Whatever does not kill a plant may actually make it stronger. After being partially eaten by grazing animals, for example, some plants grow bigger and faster and reproduce more successfully than they otherwise would. In a new study, researchers report that one secret to these plants’ post-traumatic triumph lies in their ability to duplicate their chromosomes – again and again – without undergoing cell division.
While this process, called “endoreduplication,” is not new to science, no previous study had looked at it in relation to the seemingly miraculous burst of growth and reproductive fitness that occurs in many plants after they have been grazed, said University of Illinois animal biology professor Ken Paige, who conducted the study with doctoral student Daniel Scholes.
“If you talk to a molecular biologist, they might know what endoreduplication is, but they haven’t looked at it from the perspective of whole plant reproductive success,” Scholes said. “We tried to link the two and found out there is a link there.”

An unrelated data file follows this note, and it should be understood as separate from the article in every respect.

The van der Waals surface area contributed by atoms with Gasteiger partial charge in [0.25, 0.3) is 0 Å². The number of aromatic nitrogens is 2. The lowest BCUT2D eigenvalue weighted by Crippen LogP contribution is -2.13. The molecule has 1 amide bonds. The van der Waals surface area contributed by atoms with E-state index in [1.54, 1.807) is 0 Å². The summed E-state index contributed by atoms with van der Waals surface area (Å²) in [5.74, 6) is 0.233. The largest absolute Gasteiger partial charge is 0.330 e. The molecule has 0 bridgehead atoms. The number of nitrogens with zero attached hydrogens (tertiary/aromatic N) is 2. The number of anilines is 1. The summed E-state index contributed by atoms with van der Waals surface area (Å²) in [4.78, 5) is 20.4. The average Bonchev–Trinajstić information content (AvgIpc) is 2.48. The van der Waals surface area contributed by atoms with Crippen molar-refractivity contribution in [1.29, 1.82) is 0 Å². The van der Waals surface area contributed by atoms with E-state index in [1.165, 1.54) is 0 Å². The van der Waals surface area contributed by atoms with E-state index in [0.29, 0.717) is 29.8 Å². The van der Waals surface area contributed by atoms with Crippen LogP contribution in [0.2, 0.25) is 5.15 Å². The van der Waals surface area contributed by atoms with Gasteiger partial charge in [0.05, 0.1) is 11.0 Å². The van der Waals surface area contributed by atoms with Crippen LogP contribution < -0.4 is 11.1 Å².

The researchers looked at Arabidopsis thaliana, a flowering plant in the mustard family that repeatedly duplicates its chromosomes in some cell types. The plant begins with only 10 chromosomes – five from each parent – but after repeated duplications, some cells contain up to 320 chromosomes.
The researchers compared the DNA content of two cultivars of A. thaliana that respond very differently to being grazed. Of the 160 specimens of each cultivar studied, half were artificially grazed (by clipping their central stems) and half were not. One of the cultivars, Columbia, rebounded dramatically after clipping, quickly regrowing stems and leaves and producing more seeds than the unclipped plants. In the other cultivar, Landsberg erecta, growth remained steady after clipping and the level of seed production declined.
A look at the number of chromosomes in the tissues of each plant type before and after clipping revealed that Columbia was able to rebound in part by speeding up endoreduplication in some tissues after clipping. Its sister cultivar, Landsberg erecta, however, did not.
“The overall DNA content goes up in one of the cultivars after clipping, but it doesn’t change in the other,” Paige said. “And we think it’s that added boost that increases its reproductive success.”